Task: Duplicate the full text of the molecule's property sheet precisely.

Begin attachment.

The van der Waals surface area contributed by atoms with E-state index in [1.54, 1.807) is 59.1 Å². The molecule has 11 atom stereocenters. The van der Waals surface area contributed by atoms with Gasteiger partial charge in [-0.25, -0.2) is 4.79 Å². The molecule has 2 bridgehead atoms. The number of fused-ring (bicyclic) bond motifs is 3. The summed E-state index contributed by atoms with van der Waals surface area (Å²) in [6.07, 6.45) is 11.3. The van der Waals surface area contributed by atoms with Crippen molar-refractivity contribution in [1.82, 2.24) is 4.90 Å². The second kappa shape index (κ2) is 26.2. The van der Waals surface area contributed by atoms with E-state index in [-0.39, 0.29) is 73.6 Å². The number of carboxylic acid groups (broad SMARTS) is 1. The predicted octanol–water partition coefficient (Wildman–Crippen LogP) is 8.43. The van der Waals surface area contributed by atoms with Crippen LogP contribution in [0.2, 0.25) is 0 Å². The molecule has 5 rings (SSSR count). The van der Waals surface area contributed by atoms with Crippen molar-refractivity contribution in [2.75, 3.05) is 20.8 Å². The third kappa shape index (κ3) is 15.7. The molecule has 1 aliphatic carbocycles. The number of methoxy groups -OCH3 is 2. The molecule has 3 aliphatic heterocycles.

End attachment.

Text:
The van der Waals surface area contributed by atoms with E-state index in [1.54, 1.807) is 59.1 Å². The molecule has 11 atom stereocenters. The van der Waals surface area contributed by atoms with Gasteiger partial charge in [-0.25, -0.2) is 4.79 Å². The molecule has 2 bridgehead atoms. The number of fused-ring (bicyclic) bond motifs is 3. The summed E-state index contributed by atoms with van der Waals surface area (Å²) in [6.07, 6.45) is 11.3. The van der Waals surface area contributed by atoms with Crippen molar-refractivity contribution in [1.82, 2.24) is 4.90 Å². The second kappa shape index (κ2) is 26.2. The van der Waals surface area contributed by atoms with E-state index in [-0.39, 0.29) is 73.6 Å². The number of carboxylic acid groups (broad SMARTS) is 1. The predicted octanol–water partition coefficient (Wildman–Crippen LogP) is 8.43. The van der Waals surface area contributed by atoms with Crippen LogP contribution in [0.2, 0.25) is 0 Å². The molecule has 5 rings (SSSR count). The van der Waals surface area contributed by atoms with Crippen molar-refractivity contribution in [2.75, 3.05) is 20.8 Å². The third kappa shape index (κ3) is 15.7. The molecule has 1 aliphatic carbocycles. The number of methoxy groups -OCH3 is 2. The molecule has 3 aliphatic heterocycles.